Back in late April, early May, Sarah and I managed to escape the madness of Auckland city for a few days R&R in the Coromandel. At the time I was waiting to start a clinical trial of a drug for my Lymphoma that was pretty much going to be the last roll of the dice for me. If the trial didn’t work there were no other options left. (You can read about my Lymphoma journey here) So I guess writing this blog took a very low priority at the time. Each time I’ve opened my blog since I realise there are tales of travels that remain untold. This blog then is the first of two to correct that situation.
We had decided to head firstly to Thames and then find somewhere nice to stay along the coast north of there. We had travelled just over thirteen kilometres when we came to the Waiomu Domain. Despite the sign above showing no camping, there actually is an area here set aside here for freedom camping.
We had obviously timed our arrival perfectly, since there was a space available within the freedom camping area. After initially thinking that we would just to stop to have lunch and a quick explore, before moving on. We soon confirmed the adage that often we are too hasty moving on when we should be taking our time exploring.
This coastline is not exactly renowned for it’s white sandy beaches with most of the bays very rocky. I think there is probably a big kid in all of us waiting to explore the rocks. If not then just sitting there in the evening watching the sunset over the sea was just spectacular. As a place to spend the night it had a lot to offer including clean, well serviced toilets at the entrance to the domain. I would imagine that it would be almost impossible to find a space during the height of summer. People would probably be waiting in the carpark for you to leave so they can grab your space.
The autumn leaves in the local park were just spectacular. Had I been feeling a bit fitter we could have taken the 2 hour return walk that leads to a stand of Kauri trees. Along the way you can visit the remnants of an old gold stamping battery from what was one of the most productive gold mining areas of the Coromandel before it burnt down in 1933. The walk is very well reviewed on Google and will be something we do on our next visit.
When we first arrived in Coromandel the plan had been to take advantage of the NZMCA camp saver program and stay at the Long Bay Reserve. However once we had driven into the camp we found that all the sites had been badly affected by recent rain and were very muddy. I know that’s not really an excuse for not staying but we decided to move on and stay at the local NZMCA Park.
The last time I stayed at the NZMCA Park in Coromandel it was with two of my three sons and well before the ground had been covered in gravel. Its always nice to stay on grass but knowing how soft the ground is underfoot here, gravel is the correct decision. More by good luck rather than good management we had timed our arrival perfectly to visit the seafood festival that was being held in the school grounds opposite the park the following day.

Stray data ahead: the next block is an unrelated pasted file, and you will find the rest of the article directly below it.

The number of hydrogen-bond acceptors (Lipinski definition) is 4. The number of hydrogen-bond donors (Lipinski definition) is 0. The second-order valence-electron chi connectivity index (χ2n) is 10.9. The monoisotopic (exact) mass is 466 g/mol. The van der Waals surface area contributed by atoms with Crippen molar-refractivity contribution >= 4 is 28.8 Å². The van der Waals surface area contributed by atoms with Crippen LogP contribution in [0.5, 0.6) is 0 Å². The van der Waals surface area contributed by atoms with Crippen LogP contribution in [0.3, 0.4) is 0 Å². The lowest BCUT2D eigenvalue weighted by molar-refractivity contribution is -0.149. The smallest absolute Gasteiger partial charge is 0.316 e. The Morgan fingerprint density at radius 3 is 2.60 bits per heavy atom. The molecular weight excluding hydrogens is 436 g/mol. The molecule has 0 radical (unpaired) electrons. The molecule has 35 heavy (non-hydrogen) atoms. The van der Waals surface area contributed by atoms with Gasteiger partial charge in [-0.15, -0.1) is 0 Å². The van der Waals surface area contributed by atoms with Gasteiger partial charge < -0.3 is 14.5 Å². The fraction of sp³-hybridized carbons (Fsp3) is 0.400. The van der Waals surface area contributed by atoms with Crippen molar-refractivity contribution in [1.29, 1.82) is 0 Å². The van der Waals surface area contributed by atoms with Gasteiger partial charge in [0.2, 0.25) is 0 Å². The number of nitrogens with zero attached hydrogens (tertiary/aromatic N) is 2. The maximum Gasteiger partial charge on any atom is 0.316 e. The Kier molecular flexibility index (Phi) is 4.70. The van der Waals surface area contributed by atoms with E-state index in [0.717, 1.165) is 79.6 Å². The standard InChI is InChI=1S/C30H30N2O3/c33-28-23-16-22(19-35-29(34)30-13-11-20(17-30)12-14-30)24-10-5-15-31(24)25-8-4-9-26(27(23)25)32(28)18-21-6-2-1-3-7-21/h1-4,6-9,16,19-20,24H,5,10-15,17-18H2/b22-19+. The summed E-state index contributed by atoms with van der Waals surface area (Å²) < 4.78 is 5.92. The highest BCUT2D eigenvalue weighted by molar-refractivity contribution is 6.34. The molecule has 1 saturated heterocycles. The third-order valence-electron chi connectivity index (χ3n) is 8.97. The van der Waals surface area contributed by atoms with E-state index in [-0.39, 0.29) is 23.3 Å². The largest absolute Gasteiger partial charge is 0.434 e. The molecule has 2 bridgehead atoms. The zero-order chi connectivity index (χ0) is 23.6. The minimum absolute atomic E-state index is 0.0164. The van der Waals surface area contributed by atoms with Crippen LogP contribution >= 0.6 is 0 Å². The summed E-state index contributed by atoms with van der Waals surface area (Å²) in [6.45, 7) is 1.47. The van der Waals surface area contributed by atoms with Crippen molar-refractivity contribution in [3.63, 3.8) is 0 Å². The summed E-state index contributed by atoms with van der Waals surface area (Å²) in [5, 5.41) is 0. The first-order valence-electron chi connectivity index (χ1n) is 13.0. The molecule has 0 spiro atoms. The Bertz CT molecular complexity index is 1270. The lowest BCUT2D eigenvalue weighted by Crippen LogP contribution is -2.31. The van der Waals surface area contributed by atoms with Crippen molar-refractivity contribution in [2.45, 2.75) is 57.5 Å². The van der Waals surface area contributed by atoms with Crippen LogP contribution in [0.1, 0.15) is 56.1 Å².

Coromandel town is really well set up for freedom camping with a number of spots set aside in the local carparks. My favourite one, I think the one that backs onto the local stream providing a very pretty outlook especially during autumn. There also appeared to be quite a nice Park Over Property (#1957) located just out of town in Hauraki Rd but since it was a grass surface this wasn’t the time of the year to be staying there.
As all NZMCA members will know there is a policy around keeping your animals under control while visiting the park. That however probably doesn’t apply when its the animal doing the visiting. From what I could see from Facebook posts and another blog at the time, this cat treated the Park as its second home. It certainly made itself at home while Sarah gave it some love and attention before it decided to move on.
The following morning we decided to give the festival a little while to get up and running and then wandered over the road looking forward to some seafood tastings. After having paid a small donation to the local school as the entry fee we joined the small crowd looking at what was on offer. We did do our bit to help support a local artist by buying a couple of bird prints as a birthday gift for Sarah, from the stand featured above.
Sadly calling it a seafood festival somewhat exaggerated what was on offer. There were four stalls selling “seafood” as long as you count mussel fritters and smoked salmon as seafood but absolutely no fresh fish. Rather spoiling our plans for dinner, we did end up buying a dozen oysters packaged and sold by the local oyster company. But all in all we walked away disappointed with what we had seen. So with only the oysters for dinner it was time to move on. On the positive side I am sure it brought lots of the community together and raised some funds for those that were there.
Getting from one side of the Coromandel to the other involves a fairly steep climb in the motorhome no matter where you do it. The views once you reach the top are however well worth it. So it is here, where you can look back down at the town or across to the otherside. If you are much fitter than I am there is a walk (90 minutes return) from here leading steeply uphill to no doubt even better views. Another walk we will leave for another time. From here down the hill for a few days R&R at Simpsons Beach.
To view the places we have visited click here to see them on Google maps. You can then click the link to read the blog about that area.